Save-the-Date Cards: Optional or Necessary?

beach-themed save-the-date card
Save-the-dates are usually a must for destination weddings.

Save-the-dates are a great way to announce your wedding day and generate excitement among your guests, but believe it or not, they haven't always been the norm! Thanks to all the creative ideas that are out there to send the message of your upcoming nuptials with pizzazz, ranging from magnets to small flipbooks filled with photos of the bride and groom, save-the-dates have greatly increased in popularity over the last decade. Not only are save-the-date cards a fun way to set the tone for your upcoming wedding, but they're practically a must-have for couples tying the knot far away on a small island or those ringing in the New Year as husband and wife.

Not sure if save-the-date cards are for you? Here are some points to consider that will help you decide if they're a necessity or an extra for your big day.


Why Ask Guests to Mark Their Calendars?

If your wedding falls near a major holiday, like Thanksgiving, Christmas or New Year's Eve, or you plan to have a destination wedding, save-the-date announcements are especially important. Your guests will appreciate the courteous heads-up regarding your wedding date, which will give them enough time to save money for your affair and make the proper travel arrangements.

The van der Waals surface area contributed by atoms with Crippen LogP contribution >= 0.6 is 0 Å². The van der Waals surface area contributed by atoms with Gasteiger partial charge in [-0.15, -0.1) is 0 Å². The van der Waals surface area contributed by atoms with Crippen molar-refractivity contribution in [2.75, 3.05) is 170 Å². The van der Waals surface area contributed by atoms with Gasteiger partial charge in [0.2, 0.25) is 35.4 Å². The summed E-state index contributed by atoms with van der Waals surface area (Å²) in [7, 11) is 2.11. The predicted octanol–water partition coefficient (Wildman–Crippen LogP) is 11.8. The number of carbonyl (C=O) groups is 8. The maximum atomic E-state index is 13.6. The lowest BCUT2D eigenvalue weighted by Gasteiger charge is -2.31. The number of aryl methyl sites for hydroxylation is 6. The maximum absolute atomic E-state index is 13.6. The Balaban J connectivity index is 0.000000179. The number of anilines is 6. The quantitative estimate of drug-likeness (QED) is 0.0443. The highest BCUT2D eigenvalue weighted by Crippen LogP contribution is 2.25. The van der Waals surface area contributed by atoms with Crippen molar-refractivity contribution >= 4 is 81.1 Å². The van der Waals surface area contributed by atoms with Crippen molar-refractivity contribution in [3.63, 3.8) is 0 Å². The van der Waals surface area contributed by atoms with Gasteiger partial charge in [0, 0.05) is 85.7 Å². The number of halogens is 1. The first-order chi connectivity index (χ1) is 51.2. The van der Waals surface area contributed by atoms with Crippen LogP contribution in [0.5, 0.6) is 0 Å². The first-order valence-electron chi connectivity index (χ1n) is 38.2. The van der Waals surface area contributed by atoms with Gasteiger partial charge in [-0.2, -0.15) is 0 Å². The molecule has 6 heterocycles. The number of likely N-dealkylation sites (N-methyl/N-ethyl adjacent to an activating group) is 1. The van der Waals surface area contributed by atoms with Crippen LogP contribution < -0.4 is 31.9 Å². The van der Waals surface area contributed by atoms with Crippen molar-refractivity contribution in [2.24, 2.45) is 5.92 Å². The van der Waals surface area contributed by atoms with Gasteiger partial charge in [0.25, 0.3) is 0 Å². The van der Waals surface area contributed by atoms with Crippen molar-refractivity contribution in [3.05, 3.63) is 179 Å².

Football season is another festive time of year that can be tough to plan a wedding around, depending on who your guests are. College football is extremely popular in the U.S., and since many games take place on Saturday, don't be surprised or offended if people have a hard time choosing which event to attend. A friend of mine planned her big day the same day as a major SEC football rivalry, and several people opted to go to the game rather than her wedding. That's bad enough, but most of the guests who came spent the reception crowded around the TV behind the bar, missing out on everything from the bride and groom's first dance to the garter toss at the end of the night.


Moral of the story: You know your guests better than anyone else! If you think having your wedding on a holiday or the weekend of a major football game will be a problem, you might want to consider choosing another date.

Send the Message with Style

save-the-date maps
The author created these whimsical save-the-date maps for a destination wedding in Rosemary Beach, Fla.
Image courtesy Natty Michelle

The design of your save-the-date can be a great way to set the tone of your wedding with a theme that will be incorporated in everything from your cake to your invitations. Popular types of save-the-date announcements include postcards, stickers and magnets, but why not go for something a little more unique? Have an artist illustrate the city or town where you'll be getting married with well-known tourist attractions; the rehearsal dinner, ceremony and reception locations; and significant landmarks that mean something special to you and your fiancé.

Using photographs is another clever way to announce your wedding date to guests. Combine your love of music and your recent engagement photos into a save-the-date CD! Or you might choose to use photo booth pictures where you each hold cards reading "Save" "the" "date" along with your wedding's date and location to creatively send the message. If the two of you have dated for a long time, a picture from when you first met next to a current picture is a sweet way to tell guests you're tying the knot.